Namkaran: the Hindu Naming Ceremony

Traditional Ritual of Giving Your Baby a Name

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Namkaran (also spelled Naamkaran) is one of the most important of the 16 Hindu 'samskaras' or rituals that celebrate rites of passage, the different stages in a person's life. In the Vedic traditional, 'Namkaran' (Sanskrit 'nam' = name; 'karan' = create) is the formal naming ceremony performed to select a newborn's name using traditional methods and following the astrological rules of naming.

This is generally a happy ritual, in which the family comes together to celebrate the birth of a child now that the tensions of childbirth have passed. Namkaran is also called 'Palanarohan' in some traditions, which refers to putting a child into the cradle (Sanskrit 'palana' = cradle; 'arohan' = onboard).

When Is Namkaran Held?

Traditionally, the Namkaran ceremony is conducted after the 'Jatakarma' samskara, a rite of passage celebrating the child's birth. Nowadays, with more and more births taking place in the hospital, this ritual has become a part of the Namkaran ceremony, and both are performed together within a few weeks of the baby's birth.

Strictly speaking, the naming ceremony should be held 11 days after birth immediately preceding the 'Sutika' or 'Shuddhikaran' period when the mother and child are confined to intensive post-partum or post-natal care. However, the 11th day is not fixed and can be decided by the parents based on a priest or an astrologer's advice, and can be delayed even up to the baby's first birthday.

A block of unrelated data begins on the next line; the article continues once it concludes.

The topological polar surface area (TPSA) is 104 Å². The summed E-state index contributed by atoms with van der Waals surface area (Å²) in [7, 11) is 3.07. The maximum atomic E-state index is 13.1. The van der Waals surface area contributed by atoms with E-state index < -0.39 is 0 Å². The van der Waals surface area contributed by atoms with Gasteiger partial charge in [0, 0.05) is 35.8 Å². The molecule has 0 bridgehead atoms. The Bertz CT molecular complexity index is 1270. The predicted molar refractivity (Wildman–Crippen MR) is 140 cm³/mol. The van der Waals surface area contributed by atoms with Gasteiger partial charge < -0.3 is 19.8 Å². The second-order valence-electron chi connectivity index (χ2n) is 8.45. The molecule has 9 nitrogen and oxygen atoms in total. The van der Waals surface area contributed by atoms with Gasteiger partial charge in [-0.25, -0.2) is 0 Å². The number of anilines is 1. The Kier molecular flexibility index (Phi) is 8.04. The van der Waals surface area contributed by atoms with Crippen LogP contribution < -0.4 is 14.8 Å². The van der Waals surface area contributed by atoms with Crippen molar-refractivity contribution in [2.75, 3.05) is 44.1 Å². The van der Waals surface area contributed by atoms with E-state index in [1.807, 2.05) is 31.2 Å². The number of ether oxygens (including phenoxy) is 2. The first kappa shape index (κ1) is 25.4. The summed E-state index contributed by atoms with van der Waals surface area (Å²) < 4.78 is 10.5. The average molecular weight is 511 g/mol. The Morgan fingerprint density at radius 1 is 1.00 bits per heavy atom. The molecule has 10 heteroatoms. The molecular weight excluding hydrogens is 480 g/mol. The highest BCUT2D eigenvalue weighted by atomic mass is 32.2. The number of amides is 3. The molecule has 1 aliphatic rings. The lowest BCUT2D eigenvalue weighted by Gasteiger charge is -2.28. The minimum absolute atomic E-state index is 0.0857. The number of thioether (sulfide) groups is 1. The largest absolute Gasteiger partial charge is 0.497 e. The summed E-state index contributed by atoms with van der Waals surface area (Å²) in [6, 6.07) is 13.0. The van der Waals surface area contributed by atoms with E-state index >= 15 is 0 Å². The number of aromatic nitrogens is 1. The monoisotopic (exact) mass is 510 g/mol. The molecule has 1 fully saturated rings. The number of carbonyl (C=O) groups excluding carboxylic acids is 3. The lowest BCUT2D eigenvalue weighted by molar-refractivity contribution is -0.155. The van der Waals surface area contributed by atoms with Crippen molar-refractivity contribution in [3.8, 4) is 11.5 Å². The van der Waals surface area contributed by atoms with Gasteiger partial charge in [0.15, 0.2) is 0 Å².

Traditional Hindu Practice

The mother and father start the Namkaran ritual with pranayama, prayers, and mantra chanting in the presence of the family priest. In the absence of the father, the grandfather or uncle can perform the ritual. The priest performs the ritual with prayers to the Gods, Agni, the god of fire, the elements, and the spirits of the ancestors.

Rice grains are spread on a bronze 'thali' or dish and the father writes the chosen name in it using a gold stick while chanting the God's name. Then he whispers the name into the child's right ear, repeating it four times along with a prayer. All others present repeat a few words after the priest to formally accept the name. This is followed by the blessings of the elders along with gifts, and the ritual ends with a feast with family and friends. Usually, the family astrologer also presents the child's horoscope at this ceremony.

Selecting a Name

Hindu families rely on Vedic astrology to arrive at the name of a child. The initial letter is considered especially auspicious, and there are five general principles of determining what the initial letter of a child's name should be:

  • Janam Nakshatranam (by lunar asterism, composed of the birth star of the child, the position of planets at the time and date of birth, and the moon sign);
  • Masanam (according to the child's month of birth);
  • Devatanama (after the family deity);
  • Rashinama (according to the child's Zodiac sign); and
  • Samsarikanama (the worldly name), as an exception to all the above.